A Will to Survive

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Simon and Schuster, 1999 - Juvenile Fiction - 148 pages
1 Review
FRANK AND JOE ARE AN ACCIDENT WAITING TO HAPPEN WHEN THEY GO UNDERCOVER TO EXPOSE SABOTAGE

The shorewood Nature Center is a beautiful place -- to hike...to learn about local ecology...or to fall off a cliff. The Hardys learn that the hard way when they go undercover to investigate strange happenings on the grounds. In no time at all, they get jumped, smoked out, and booby-trapped.

The Hardys have never run from a challenge, and they're not about to start now. Someone will do anything to shut the center down. Frank and Joe have a clue why: there's a secret buried somewhere on the center's grounds -- a very valuable secret that's worth a lot more than the lives of two young detectives!

 

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Rare time in latter half of regular series where Callie had the active role, not Iola. Other notable exception #112 Demolition Mission ONLY TIME CALLIE BOUND AND GAGGED IN REGULAR SERIES. With Iola dead and Callie active in Casefiles, Iola usually got what action there was in the regular series for balance, most notable for her #133 Crimes in the Kennel, BOUND, GAGGED, TWICE. 

Contents

Trampled Cukes
11
The Secret in the Wall
22
Tangled Relations
33
Tracking the Scent
43
Targets of Suspicion
54
Piercing the Smoke Screen
63
A Deadt HangUp
72
The MillionDollar Log
82
Acre of Diamonds
92
A Busft Too Weafc
103
Taking Care of the Caretaker
111
ACrossedOffName
120
Battling the Flames
129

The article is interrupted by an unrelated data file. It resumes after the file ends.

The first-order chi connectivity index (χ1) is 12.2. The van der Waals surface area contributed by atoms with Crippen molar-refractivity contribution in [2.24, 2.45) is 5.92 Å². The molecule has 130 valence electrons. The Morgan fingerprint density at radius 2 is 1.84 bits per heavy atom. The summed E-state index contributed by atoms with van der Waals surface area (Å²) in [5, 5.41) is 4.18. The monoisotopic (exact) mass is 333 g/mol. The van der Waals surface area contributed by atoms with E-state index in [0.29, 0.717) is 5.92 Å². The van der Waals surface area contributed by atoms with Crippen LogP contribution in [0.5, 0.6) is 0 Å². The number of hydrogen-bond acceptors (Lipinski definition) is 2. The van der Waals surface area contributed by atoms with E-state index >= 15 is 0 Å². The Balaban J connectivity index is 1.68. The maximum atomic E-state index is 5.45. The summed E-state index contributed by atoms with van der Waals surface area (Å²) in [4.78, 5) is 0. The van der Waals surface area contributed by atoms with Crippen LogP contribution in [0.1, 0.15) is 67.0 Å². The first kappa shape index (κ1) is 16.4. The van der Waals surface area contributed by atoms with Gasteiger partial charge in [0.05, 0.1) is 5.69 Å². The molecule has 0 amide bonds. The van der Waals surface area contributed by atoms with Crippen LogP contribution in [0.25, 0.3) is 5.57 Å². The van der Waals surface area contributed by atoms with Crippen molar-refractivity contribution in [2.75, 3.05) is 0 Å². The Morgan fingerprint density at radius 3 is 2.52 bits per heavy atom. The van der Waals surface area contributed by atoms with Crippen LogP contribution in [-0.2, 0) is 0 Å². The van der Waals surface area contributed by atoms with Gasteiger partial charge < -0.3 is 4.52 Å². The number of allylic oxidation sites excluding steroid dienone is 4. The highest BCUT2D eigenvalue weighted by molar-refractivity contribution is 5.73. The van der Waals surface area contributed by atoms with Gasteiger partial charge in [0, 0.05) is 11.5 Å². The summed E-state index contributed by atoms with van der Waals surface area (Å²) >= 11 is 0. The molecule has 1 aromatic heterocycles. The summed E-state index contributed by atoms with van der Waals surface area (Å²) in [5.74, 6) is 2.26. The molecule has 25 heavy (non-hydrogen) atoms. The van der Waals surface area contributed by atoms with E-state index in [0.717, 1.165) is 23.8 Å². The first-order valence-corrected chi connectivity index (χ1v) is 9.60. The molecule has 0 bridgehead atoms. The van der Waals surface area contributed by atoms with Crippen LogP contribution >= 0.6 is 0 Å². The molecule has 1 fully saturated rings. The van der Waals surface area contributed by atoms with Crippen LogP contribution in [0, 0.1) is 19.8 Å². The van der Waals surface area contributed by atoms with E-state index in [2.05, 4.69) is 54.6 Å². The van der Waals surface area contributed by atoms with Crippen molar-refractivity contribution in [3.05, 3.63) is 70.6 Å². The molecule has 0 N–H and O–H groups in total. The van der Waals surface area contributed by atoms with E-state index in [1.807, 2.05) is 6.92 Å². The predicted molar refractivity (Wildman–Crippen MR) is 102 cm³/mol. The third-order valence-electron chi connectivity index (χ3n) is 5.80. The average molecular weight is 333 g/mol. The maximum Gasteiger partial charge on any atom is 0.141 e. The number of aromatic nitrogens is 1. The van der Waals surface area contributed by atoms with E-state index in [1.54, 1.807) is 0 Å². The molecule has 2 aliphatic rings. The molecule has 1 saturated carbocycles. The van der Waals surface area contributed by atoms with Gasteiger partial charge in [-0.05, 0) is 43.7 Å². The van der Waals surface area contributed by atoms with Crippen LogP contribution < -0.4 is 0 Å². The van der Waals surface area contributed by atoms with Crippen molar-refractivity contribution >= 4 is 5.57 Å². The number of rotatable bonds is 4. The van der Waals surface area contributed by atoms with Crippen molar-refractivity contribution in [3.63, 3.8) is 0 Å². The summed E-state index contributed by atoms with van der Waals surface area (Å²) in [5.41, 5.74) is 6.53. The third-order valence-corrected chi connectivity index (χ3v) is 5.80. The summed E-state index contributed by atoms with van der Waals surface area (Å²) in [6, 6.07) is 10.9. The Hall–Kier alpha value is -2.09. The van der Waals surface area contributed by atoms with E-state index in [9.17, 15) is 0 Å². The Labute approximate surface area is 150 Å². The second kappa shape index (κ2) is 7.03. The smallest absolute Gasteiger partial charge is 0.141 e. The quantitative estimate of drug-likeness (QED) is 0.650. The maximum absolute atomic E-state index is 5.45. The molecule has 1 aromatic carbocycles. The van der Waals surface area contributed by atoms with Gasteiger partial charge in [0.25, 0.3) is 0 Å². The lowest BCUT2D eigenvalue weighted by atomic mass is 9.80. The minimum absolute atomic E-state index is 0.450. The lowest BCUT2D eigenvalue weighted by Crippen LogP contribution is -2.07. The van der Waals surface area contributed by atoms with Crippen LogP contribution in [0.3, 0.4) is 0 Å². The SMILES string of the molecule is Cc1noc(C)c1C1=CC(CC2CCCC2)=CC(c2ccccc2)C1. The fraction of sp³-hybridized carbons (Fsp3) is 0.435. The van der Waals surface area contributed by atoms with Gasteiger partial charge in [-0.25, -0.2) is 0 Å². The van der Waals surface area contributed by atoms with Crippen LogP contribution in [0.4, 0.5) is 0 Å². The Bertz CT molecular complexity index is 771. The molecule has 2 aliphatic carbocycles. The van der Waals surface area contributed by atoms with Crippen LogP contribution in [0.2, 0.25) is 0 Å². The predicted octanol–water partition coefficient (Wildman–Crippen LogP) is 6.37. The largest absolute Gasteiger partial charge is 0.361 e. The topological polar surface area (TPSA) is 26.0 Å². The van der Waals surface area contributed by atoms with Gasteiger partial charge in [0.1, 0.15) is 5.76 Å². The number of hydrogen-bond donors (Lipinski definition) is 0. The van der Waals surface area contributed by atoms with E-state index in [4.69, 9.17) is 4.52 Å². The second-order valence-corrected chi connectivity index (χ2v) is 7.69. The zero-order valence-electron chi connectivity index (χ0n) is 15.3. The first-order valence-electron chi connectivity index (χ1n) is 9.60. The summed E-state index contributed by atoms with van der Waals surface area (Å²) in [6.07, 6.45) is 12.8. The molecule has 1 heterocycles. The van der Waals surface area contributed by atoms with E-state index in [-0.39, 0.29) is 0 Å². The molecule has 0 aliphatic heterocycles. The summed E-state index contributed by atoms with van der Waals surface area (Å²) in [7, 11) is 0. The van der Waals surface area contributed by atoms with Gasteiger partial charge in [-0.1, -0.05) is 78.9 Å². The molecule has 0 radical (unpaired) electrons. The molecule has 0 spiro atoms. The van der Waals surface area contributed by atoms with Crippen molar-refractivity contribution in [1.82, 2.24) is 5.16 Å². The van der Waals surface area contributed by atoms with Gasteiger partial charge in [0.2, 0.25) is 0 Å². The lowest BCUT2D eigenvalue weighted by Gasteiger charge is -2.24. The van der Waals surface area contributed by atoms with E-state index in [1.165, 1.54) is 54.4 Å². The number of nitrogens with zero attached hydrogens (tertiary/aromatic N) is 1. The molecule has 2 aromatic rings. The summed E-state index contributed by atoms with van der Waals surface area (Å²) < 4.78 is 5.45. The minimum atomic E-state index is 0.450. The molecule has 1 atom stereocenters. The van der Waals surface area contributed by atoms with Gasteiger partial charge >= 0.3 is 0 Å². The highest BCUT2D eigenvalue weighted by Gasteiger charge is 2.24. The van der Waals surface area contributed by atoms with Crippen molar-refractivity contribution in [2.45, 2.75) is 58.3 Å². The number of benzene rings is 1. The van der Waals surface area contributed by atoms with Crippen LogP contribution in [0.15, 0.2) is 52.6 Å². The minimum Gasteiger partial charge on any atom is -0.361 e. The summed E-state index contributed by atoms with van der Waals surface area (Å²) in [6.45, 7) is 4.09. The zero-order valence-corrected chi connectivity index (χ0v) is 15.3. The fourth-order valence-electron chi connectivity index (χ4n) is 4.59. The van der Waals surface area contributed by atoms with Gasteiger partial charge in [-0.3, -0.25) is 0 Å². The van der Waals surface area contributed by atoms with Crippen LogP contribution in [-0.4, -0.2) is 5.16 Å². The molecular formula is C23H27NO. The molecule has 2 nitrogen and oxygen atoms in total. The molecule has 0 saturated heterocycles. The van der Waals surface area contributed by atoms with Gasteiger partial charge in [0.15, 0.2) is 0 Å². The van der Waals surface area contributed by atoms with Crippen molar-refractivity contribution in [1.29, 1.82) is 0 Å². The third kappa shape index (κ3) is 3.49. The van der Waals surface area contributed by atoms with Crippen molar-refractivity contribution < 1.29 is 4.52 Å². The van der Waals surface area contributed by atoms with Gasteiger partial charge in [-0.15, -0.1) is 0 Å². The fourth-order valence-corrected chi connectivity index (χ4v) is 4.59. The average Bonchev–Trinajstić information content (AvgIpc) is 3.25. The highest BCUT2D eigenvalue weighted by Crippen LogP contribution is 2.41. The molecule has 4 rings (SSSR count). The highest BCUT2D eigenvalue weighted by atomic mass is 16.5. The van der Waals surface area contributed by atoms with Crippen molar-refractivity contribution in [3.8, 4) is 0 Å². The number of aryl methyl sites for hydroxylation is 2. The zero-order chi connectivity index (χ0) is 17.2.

The Puzzle Decoded
143
Copyright

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About the author (1999)

Franklin W. Dixon Franklin W. Dixon is actually a pseudonym for any number of ghostwriters who have had the distinction of writing stories for the Hardy Boys series. The series was originally created by Edward Stratmeyer in 1926, the same mastermind of the Nancy Drew detective series, Tom Swift, the Rover Boys and other characters. While Stratmeyer created the outlines for the original series, it was Canadian writer Leslie McFarlane who breathed life to the stories and created the persona Franklin W. Dixon. McFarlane wrote for the series for over twenty years and is credited with success of the early collection of stories. As the series became more popular, it was pared down, the format changed and new ghostwriters added their own flavor to the stories. Part of the draw of the Hardy Boys is that as the authors changed, so to did the times and the story lines. While there is no one true author of the series, each ghostwriter can be given credit for enhancing the life of this series and never unveiling that there really is no Franklin W. Dixon.

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